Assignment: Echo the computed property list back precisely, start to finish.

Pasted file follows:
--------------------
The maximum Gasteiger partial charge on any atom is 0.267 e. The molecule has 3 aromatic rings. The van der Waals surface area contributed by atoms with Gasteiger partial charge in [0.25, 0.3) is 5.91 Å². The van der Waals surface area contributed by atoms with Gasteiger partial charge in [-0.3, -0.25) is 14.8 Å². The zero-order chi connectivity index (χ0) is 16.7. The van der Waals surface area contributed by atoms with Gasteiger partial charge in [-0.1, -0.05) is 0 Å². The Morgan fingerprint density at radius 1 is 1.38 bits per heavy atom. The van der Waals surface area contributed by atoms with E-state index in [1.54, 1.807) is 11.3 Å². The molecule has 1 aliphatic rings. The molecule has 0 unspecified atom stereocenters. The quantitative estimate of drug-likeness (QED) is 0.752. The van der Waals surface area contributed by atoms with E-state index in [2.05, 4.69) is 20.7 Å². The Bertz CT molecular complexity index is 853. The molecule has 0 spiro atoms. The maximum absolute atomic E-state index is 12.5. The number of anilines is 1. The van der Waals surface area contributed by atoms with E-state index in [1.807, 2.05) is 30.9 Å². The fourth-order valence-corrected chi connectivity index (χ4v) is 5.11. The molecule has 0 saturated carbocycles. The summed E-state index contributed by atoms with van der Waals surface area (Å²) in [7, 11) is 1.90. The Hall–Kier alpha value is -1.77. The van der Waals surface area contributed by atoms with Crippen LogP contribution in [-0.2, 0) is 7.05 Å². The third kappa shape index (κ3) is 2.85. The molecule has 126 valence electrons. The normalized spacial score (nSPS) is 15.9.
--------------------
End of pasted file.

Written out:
The maximum Gasteiger partial charge on any atom is 0.267 e. The molecule has 3 aromatic rings. The van der Waals surface area contributed by atoms with Gasteiger partial charge in [0.25, 0.3) is 5.91 Å². The van der Waals surface area contributed by atoms with Gasteiger partial charge in [-0.3, -0.25) is 14.8 Å². The zero-order chi connectivity index (χ0) is 16.7. The van der Waals surface area contributed by atoms with Gasteiger partial charge in [-0.1, -0.05) is 0 Å². The Morgan fingerprint density at radius 1 is 1.38 bits per heavy atom. The van der Waals surface area contributed by atoms with E-state index in [1.54, 1.807) is 11.3 Å². The molecule has 1 aliphatic rings. The molecule has 0 unspecified atom stereocenters. The quantitative estimate of drug-likeness (QED) is 0.752. The van der Waals surface area contributed by atoms with E-state index in [2.05, 4.69) is 20.7 Å². The Bertz CT molecular complexity index is 853. The molecule has 0 spiro atoms. The maximum absolute atomic E-state index is 12.5. The number of anilines is 1. The van der Waals surface area contributed by atoms with E-state index in [1.807, 2.05) is 30.9 Å². The fourth-order valence-corrected chi connectivity index (χ4v) is 5.11. The molecule has 0 saturated carbocycles. The summed E-state index contributed by atoms with van der Waals surface area (Å²) in [7, 11) is 1.90. The Hall–Kier alpha value is -1.77. The van der Waals surface area contributed by atoms with Crippen LogP contribution in [-0.2, 0) is 7.05 Å². The third kappa shape index (κ3) is 2.85. The molecule has 126 valence electrons. The normalized spacial score (nSPS) is 15.9.